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Adaptation, Appropriation, Integration of Titles by Other Authors... -?-

-K2-

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Struck with an idea for a novelette/novella, I instantly stumbled on a perfect title (which I'll get to in a moment). That got me to thinking about some lines within a chapter I'm debating using in a work in process. Each case urges me to ask about the ethics, good/poor form and so on, of mentioning other works in our manuscripts ( ? ).

In the latter work, in a single paragraph various well known dystopian novels are mentioned by name (1984, F451, Brave NW, etc.), and that a character used the warnings from them, instead as 'to do manuals.' Is that right/wrong, okay/not, acceptable/not, legal/not?

What inspired this question is a new idea I have where a particular title jumped out at me being 'so perfect' for the theme of the story that I know I'll struggle to find its peer. Without disclosing the plot, the title would be 'Ozymandias ************.' Clearly the issue there is the word Ozymandias (though granted a name, yet we all know the poem by Shelley)... Again, same question: Is that right/wrong, okay/not, acceptable/not, legal/not?

Thanks for your educated input!

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The Judge

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There's no copyright in titles or names, but occasionally some names etc are trademarked (eg "Discworld" I think), so you might need to check that for more modern works, but I'm pretty sure the ones you mention are OK. Brave New World is itself a quote from Shakespeare, of course, so definitely no issues there.

I don't see anything unethicial or poor form in referencing the works and having a character learn lessons from them. Quoting at length from the works is a different issue, as that is potentially breach of copyright -- the odd sentence here and there should be OK, but always err on the safe side, or paraphrase. If the authors of any of the works are still alive, be careful also of defamation -- it's OK for a character to say Author A is a prat, but any implication he was, say, a Nazi or Communist spy, or a paedophile, and even if it's a character saying it, there are dangers.

As for Ozymandias, although it's best known for Shelley's poem, as you say it was the Greek name of a real person, so again no issues with using it, either of taste or legality. I imagine it's been used hundreds of times over the years.

Basically, yes acceptable to use.
 

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Thanks for your quick response @The Judge ; that takes a weight off knowing what is ethically acceptable (and as a plus, leans to my favor).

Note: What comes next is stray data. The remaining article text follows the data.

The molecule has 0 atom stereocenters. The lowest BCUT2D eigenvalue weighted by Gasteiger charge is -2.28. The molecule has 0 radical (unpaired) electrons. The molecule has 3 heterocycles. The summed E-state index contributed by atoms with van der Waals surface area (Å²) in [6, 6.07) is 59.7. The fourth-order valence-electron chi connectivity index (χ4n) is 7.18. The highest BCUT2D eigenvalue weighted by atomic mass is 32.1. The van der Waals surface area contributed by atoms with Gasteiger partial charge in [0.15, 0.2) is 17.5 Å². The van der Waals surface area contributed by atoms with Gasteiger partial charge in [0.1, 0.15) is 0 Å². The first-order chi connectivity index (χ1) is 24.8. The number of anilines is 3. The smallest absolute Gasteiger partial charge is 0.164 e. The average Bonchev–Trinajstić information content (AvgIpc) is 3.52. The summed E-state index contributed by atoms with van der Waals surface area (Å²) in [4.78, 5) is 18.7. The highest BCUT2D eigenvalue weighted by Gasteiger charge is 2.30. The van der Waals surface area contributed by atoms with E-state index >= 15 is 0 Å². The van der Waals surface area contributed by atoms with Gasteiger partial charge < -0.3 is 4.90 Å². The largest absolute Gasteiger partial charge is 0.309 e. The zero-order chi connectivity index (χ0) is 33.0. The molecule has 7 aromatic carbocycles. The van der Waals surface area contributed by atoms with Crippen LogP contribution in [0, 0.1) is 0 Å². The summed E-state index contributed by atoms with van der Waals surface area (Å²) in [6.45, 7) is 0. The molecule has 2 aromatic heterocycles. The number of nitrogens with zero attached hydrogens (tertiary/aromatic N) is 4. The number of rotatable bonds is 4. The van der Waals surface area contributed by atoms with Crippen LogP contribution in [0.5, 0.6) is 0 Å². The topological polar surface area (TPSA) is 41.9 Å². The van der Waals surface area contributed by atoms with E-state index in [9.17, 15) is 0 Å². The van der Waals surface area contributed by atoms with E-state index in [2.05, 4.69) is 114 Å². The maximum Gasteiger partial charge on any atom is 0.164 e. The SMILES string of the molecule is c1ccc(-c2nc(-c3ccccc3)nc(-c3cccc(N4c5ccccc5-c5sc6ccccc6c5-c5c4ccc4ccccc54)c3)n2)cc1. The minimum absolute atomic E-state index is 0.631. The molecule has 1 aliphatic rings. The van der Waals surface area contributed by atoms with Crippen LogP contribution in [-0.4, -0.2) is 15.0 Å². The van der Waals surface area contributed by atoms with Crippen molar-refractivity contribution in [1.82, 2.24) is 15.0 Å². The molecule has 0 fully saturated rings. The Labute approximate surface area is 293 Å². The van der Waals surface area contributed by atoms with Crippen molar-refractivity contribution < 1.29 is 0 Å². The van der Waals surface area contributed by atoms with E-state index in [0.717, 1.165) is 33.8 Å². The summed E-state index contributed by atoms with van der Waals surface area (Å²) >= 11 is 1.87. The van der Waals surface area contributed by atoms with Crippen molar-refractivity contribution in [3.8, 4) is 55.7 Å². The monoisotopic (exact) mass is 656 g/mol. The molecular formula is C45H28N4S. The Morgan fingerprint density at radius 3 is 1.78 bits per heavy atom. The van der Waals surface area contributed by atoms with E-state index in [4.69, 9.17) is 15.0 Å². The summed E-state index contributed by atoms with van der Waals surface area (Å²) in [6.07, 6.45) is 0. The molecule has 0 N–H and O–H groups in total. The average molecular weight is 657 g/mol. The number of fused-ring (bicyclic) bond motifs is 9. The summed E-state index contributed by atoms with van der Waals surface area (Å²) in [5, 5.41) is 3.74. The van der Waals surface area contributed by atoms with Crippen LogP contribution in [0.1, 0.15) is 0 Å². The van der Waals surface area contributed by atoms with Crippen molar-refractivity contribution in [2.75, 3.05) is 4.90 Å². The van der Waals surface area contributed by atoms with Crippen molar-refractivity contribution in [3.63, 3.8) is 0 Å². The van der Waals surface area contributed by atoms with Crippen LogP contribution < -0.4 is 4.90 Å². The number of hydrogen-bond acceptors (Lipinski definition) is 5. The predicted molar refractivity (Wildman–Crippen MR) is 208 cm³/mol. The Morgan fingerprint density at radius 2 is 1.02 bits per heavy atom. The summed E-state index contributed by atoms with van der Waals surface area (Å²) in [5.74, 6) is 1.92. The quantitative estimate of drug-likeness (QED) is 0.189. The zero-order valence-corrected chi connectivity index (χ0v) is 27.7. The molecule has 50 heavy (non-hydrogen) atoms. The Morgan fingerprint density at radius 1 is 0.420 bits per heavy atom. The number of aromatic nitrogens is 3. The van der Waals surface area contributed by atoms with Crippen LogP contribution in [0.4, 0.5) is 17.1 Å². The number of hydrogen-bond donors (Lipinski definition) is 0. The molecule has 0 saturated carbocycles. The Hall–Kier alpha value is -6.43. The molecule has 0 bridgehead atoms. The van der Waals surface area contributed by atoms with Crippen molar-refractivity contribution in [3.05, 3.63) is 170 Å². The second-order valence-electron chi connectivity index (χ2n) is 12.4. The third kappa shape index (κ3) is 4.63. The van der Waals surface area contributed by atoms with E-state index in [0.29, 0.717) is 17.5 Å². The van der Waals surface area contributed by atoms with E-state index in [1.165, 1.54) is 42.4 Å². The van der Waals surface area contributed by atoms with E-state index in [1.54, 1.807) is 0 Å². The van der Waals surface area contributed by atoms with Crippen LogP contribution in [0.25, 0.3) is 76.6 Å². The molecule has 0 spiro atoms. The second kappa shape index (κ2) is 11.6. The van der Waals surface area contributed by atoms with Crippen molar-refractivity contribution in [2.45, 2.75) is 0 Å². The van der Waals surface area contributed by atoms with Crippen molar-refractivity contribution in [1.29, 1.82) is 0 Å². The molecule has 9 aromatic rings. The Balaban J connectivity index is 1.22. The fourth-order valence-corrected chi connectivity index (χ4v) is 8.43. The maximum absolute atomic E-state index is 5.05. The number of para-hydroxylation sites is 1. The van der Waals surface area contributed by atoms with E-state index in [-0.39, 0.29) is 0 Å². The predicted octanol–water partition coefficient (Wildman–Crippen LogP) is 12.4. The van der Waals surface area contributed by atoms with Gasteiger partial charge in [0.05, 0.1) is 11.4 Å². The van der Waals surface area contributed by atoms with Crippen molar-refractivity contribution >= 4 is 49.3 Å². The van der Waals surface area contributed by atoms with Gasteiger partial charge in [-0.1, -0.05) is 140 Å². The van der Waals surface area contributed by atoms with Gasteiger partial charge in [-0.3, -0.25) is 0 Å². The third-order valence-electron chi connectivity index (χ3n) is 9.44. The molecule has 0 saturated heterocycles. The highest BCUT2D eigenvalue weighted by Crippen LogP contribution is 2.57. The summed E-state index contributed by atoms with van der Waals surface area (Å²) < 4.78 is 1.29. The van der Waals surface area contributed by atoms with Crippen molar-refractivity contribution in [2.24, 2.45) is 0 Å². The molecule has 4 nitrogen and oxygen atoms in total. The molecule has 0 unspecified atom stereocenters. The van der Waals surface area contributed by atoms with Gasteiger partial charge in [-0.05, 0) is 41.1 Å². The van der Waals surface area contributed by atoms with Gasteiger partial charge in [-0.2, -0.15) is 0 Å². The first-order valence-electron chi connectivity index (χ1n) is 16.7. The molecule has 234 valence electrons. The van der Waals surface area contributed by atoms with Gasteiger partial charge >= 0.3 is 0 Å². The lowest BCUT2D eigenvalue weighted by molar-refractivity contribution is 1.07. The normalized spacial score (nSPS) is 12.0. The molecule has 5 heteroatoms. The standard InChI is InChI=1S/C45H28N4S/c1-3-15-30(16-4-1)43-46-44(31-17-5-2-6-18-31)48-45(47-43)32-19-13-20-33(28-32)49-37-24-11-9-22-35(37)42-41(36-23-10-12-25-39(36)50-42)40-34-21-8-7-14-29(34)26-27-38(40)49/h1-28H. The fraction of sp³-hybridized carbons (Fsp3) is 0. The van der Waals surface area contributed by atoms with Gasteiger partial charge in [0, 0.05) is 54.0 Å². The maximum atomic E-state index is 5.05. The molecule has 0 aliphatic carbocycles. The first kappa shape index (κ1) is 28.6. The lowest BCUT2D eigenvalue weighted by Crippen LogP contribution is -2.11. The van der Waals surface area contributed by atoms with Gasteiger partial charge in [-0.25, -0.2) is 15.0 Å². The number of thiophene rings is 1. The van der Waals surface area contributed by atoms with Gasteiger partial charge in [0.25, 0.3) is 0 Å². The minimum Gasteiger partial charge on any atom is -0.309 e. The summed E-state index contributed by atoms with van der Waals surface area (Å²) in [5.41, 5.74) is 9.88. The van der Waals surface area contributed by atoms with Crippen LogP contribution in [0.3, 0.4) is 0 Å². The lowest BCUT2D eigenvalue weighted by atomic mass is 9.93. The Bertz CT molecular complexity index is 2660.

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farntfar

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As far as book titles are concerned lines from other works are of course very commonly used. Shakespeare and biblical quotations especially, and lines from poems. (For whom the bell tolls etc)

Themes even complete stories are reused, sometimes, if the setting is changed.
The fordibben planet etc.

I'd be surprised if the Ozymandias "Look on my works yea mighty and despair" bit hadn't been used before already. Lovecraft? And the name.The Watchmen?
 

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And in a line from the last Alien movie @farntfar ; Though I didn't remember it till now, I do have a line from that last work of mine that leads-off a chapter. The chapter is about the collapse of the infrastructure, government, nation, environment, etc.. Here's the rough version:
Though Shelley described it most eloquently in Ozymandias; the Mad Clown had surpassed that ruler’s vanity a thousandfold. Where the self-proclaimed "king of kings" works had been reduced to sand; the Mad Clown had left the world in ruins. Not just the cities, his nation or all civilization… yet the entire planet itself.
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Teresa Edgerton

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I'm sure that everything Shelley wrote is in the public domain (by a couple of centuries, almost), so you could even quote him directly and there would be no problem.
 

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I'm sure that everything Shelley wrote is in the public domain (by a couple of centuries, almost), so you could even quote him directly and there would be no problem.
Thanks for responding! I suppose, however, I'm not as concerned about plagiarism or copyrights as I am doing something unethical or in bad taste.

In brief, the last president of the United States, being a dimwit, decides that his son's junior high reading list is essentially a set of manuals outlining how to control the populous and deal with other issues. To that end, though not verbatim, he applies aspects of each to various problems regarding control... Yes, it is meant to be absurd, ridiculous to the n'th degree.